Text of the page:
Should We Care About Collagen?
Is collagen just a feature our female counterparts possess? Of course not, but it would certainly seem that way with all of the commercials touting collagen-boosting skin care products geared towards women. Not to mention the ads for collagen injections.
Well we have collagen too and maintaining it matters for us just as much.
The Collagen Breakdown
By definition collagen is the main component of connective tissue and most abundant protein in mammals. It forms in very fine fibers that are found in our tendons, cartilage, bones, blood vessels, and skin, among other areas.
It’s also what keeps our skin from getting wrinkled, lined and loose. Over time, however, the production of collagen starts to decline. The result? An aged appearance.
So how do you keep your collagen production going strong? It’s a combination of healthy lifestyle habits (avoiding environmental assaults) and the support of certain ingredients that can help stimulate its production.
Damaging elements like the sun, pollution, stress, smoking, and free radicals continually work to slowly wear down these proteins. Fibroblast cells step in to repair damaged collagen fibers by generating new ones, but this process can decline as we age. When the process fails to complete, wrinkles and lines may appear and skin may begin to sag.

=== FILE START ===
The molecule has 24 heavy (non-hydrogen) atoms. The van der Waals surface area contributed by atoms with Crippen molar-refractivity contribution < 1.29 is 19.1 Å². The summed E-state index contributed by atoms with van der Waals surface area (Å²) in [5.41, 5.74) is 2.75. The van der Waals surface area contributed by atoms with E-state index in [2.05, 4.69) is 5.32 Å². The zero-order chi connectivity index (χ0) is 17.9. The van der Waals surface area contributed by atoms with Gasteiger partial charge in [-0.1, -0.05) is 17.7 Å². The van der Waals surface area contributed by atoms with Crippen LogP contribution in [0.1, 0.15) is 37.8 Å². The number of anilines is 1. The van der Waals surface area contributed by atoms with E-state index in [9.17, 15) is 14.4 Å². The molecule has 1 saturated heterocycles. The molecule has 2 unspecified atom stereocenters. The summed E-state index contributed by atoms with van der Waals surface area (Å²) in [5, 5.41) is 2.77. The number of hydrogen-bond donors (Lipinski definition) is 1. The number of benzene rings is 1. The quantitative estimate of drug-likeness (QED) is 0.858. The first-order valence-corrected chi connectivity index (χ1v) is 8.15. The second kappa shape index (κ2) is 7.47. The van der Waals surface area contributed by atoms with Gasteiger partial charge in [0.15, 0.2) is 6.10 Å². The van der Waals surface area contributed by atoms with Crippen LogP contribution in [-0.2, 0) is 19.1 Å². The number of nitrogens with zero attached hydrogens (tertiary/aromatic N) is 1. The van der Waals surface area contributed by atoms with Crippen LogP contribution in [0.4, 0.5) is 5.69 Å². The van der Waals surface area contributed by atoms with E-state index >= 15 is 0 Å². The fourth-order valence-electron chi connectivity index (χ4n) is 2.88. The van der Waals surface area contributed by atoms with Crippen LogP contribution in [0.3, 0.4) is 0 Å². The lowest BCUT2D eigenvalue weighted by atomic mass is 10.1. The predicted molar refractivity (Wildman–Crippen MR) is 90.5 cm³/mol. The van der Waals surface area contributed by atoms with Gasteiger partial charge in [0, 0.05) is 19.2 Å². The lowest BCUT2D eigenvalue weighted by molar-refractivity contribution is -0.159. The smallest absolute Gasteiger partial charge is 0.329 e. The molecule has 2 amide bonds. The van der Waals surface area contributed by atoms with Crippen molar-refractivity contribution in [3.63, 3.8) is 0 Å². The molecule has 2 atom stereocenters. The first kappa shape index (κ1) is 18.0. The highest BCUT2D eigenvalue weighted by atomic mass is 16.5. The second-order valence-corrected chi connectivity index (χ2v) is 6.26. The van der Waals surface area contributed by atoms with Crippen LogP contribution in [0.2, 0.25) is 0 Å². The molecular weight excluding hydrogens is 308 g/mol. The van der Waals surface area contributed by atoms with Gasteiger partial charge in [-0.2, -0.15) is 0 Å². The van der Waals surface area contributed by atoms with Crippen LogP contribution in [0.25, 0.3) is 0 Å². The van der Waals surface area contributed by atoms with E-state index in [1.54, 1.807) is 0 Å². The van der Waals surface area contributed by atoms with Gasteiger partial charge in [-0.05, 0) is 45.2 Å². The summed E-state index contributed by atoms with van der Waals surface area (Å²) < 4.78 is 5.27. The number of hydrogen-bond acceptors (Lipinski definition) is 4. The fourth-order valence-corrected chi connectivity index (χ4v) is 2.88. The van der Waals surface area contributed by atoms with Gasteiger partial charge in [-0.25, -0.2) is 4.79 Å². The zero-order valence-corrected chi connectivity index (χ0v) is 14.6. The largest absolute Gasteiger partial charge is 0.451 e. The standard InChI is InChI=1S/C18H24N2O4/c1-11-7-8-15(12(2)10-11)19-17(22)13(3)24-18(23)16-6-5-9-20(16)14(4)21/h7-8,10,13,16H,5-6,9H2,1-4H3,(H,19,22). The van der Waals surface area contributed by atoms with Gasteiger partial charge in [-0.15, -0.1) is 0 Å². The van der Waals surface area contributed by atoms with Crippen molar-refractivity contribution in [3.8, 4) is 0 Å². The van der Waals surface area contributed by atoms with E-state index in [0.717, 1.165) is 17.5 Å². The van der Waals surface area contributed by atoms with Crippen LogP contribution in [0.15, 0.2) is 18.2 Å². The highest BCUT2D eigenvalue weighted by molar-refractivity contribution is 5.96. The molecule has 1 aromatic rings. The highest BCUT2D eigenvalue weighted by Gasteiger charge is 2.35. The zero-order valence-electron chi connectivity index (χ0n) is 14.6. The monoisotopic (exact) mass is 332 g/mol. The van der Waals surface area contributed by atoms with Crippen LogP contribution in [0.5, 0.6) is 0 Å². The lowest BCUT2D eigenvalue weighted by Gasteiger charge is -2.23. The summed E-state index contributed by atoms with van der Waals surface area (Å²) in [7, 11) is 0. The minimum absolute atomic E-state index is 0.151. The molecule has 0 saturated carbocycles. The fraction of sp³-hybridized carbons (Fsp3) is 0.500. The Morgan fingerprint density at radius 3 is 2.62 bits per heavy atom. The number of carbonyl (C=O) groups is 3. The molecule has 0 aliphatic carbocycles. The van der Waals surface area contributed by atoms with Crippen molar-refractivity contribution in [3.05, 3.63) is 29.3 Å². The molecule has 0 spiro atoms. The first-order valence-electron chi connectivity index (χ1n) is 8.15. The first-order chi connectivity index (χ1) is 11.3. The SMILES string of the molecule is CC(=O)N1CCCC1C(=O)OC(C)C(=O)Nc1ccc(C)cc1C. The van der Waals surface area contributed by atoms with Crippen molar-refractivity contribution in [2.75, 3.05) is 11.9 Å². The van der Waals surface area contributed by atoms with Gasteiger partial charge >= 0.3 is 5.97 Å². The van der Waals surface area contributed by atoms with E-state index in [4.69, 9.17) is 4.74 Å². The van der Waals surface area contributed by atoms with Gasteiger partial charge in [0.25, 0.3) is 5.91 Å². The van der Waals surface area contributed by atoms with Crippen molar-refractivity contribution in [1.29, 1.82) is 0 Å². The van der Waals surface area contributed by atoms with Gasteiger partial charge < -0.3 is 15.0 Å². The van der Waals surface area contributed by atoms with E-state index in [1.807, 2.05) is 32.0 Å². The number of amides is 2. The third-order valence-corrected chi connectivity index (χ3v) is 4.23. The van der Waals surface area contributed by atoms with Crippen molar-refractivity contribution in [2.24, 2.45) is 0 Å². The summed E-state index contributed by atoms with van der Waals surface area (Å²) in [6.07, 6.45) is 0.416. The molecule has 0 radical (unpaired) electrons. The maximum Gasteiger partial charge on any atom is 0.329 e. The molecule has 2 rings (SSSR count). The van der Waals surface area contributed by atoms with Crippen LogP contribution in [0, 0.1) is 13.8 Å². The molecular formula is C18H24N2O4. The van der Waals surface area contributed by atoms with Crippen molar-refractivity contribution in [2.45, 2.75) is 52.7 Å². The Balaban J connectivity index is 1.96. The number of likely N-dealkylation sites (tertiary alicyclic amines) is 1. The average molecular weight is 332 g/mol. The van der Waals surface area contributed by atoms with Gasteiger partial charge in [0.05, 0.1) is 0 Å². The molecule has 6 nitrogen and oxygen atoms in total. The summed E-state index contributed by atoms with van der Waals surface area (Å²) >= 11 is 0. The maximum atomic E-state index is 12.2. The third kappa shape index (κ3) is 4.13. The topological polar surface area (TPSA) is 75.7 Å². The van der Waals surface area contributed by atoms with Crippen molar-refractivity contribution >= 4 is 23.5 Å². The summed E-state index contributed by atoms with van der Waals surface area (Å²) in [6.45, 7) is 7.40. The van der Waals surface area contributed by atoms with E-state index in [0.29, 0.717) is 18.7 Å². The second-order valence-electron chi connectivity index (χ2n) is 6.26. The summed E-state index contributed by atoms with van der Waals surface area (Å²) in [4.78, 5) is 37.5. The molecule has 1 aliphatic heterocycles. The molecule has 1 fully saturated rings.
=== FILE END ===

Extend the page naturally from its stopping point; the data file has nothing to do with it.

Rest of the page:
How do we prevent this or turn it around if it has already started to happen? First, as I mentioned, look at your lifestyle habits. Good sleep, stress control and a healthy diet all help support collagen production. Omega-3 fatty acids and antioxidants help offset environmental damages and boost the skin’s defenses against collagen breakdown. Always be sure to wear an SPF 30. After all, the sun is responsible for 90 percent of our skin’s aging.
Just like those commercials I mentioned earlier, there are some collagen-promoting ingredients we can use to help the effort too. These include peptides, vitamins, minerals, antioxidants and growth factors. Specifically, look for soybean protein (glycine soja), L-superoxide dismutase (an antioxidant enzyme), magnesium ascorbyl phosphate (vitamin C), and dipeptide, among others.